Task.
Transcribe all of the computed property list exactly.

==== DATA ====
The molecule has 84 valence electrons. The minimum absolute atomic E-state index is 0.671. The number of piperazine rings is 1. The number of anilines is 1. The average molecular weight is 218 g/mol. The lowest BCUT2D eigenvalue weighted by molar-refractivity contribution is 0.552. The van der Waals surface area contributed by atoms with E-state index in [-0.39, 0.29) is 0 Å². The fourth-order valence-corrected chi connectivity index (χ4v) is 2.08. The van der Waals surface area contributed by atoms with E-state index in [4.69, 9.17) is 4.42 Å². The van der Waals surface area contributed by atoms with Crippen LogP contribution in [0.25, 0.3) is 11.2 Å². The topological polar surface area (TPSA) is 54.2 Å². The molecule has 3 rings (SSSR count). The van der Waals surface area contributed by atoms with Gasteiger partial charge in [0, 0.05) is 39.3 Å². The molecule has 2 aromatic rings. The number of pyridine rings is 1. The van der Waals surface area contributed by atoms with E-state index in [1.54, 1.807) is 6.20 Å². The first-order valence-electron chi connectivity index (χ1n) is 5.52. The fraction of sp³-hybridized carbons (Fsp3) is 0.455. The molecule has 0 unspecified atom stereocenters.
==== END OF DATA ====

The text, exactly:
The molecule has 84 valence electrons. The minimum absolute atomic E-state index is 0.671. The number of piperazine rings is 1. The number of anilines is 1. The average molecular weight is 218 g/mol. The lowest BCUT2D eigenvalue weighted by molar-refractivity contribution is 0.552. The van der Waals surface area contributed by atoms with E-state index in [-0.39, 0.29) is 0 Å². The fourth-order valence-corrected chi connectivity index (χ4v) is 2.08. The van der Waals surface area contributed by atoms with E-state index in [4.69, 9.17) is 4.42 Å². The van der Waals surface area contributed by atoms with Crippen LogP contribution in [0.25, 0.3) is 11.2 Å². The topological polar surface area (TPSA) is 54.2 Å². The molecule has 3 rings (SSSR count). The van der Waals surface area contributed by atoms with Gasteiger partial charge in [0, 0.05) is 39.3 Å². The molecule has 2 aromatic rings. The number of pyridine rings is 1. The van der Waals surface area contributed by atoms with E-state index in [1.54, 1.807) is 6.20 Å². The first-order valence-electron chi connectivity index (χ1n) is 5.52. The fraction of sp³-hybridized carbons (Fsp3) is 0.455. The molecule has 0 unspecified atom stereocenters.